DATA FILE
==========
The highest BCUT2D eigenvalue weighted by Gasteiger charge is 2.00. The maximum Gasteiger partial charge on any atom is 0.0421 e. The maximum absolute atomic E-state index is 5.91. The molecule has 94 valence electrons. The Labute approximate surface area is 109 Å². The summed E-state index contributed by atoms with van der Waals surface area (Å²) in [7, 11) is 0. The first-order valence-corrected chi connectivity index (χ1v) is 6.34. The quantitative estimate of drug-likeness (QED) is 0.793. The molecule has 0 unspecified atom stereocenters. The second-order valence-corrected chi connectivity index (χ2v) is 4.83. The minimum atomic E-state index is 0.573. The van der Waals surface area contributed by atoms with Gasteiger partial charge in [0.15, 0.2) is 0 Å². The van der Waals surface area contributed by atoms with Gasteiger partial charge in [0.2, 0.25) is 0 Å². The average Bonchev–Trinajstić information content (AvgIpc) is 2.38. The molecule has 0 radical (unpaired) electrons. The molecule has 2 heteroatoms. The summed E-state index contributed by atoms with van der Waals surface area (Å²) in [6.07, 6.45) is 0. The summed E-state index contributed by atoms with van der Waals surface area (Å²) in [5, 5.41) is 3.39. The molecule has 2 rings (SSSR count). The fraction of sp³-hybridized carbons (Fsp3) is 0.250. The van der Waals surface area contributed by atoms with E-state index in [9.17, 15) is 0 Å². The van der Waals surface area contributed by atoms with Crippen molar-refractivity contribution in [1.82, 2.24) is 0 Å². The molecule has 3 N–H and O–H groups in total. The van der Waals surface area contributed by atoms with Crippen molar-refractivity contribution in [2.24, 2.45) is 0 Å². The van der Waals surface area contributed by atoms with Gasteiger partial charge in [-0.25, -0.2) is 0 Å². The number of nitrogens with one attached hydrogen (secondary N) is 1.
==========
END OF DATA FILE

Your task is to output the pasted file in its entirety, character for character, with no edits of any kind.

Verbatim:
The highest BCUT2D eigenvalue weighted by Gasteiger charge is 2.00. The maximum Gasteiger partial charge on any atom is 0.0421 e. The maximum absolute atomic E-state index is 5.91. The molecule has 94 valence electrons. The Labute approximate surface area is 109 Å². The summed E-state index contributed by atoms with van der Waals surface area (Å²) in [7, 11) is 0. The first-order valence-corrected chi connectivity index (χ1v) is 6.34. The quantitative estimate of drug-likeness (QED) is 0.793. The molecule has 0 unspecified atom stereocenters. The second-order valence-corrected chi connectivity index (χ2v) is 4.83. The minimum atomic E-state index is 0.573. The van der Waals surface area contributed by atoms with Gasteiger partial charge in [0.15, 0.2) is 0 Å². The van der Waals surface area contributed by atoms with Gasteiger partial charge in [0.2, 0.25) is 0 Å². The average Bonchev–Trinajstić information content (AvgIpc) is 2.38. The molecule has 0 radical (unpaired) electrons. The molecule has 2 heteroatoms. The summed E-state index contributed by atoms with van der Waals surface area (Å²) in [6.07, 6.45) is 0. The summed E-state index contributed by atoms with van der Waals surface area (Å²) in [5, 5.41) is 3.39. The molecule has 2 rings (SSSR count). The fraction of sp³-hybridized carbons (Fsp3) is 0.250. The van der Waals surface area contributed by atoms with E-state index in [9.17, 15) is 0 Å². The van der Waals surface area contributed by atoms with Crippen molar-refractivity contribution in [1.82, 2.24) is 0 Å². The molecule has 3 N–H and O–H groups in total. The van der Waals surface area contributed by atoms with Crippen molar-refractivity contribution in [2.24, 2.45) is 0 Å². The van der Waals surface area contributed by atoms with Gasteiger partial charge in [-0.25, -0.2) is 0 Å². The number of nitrogens with one attached hydrogen (secondary N) is 1.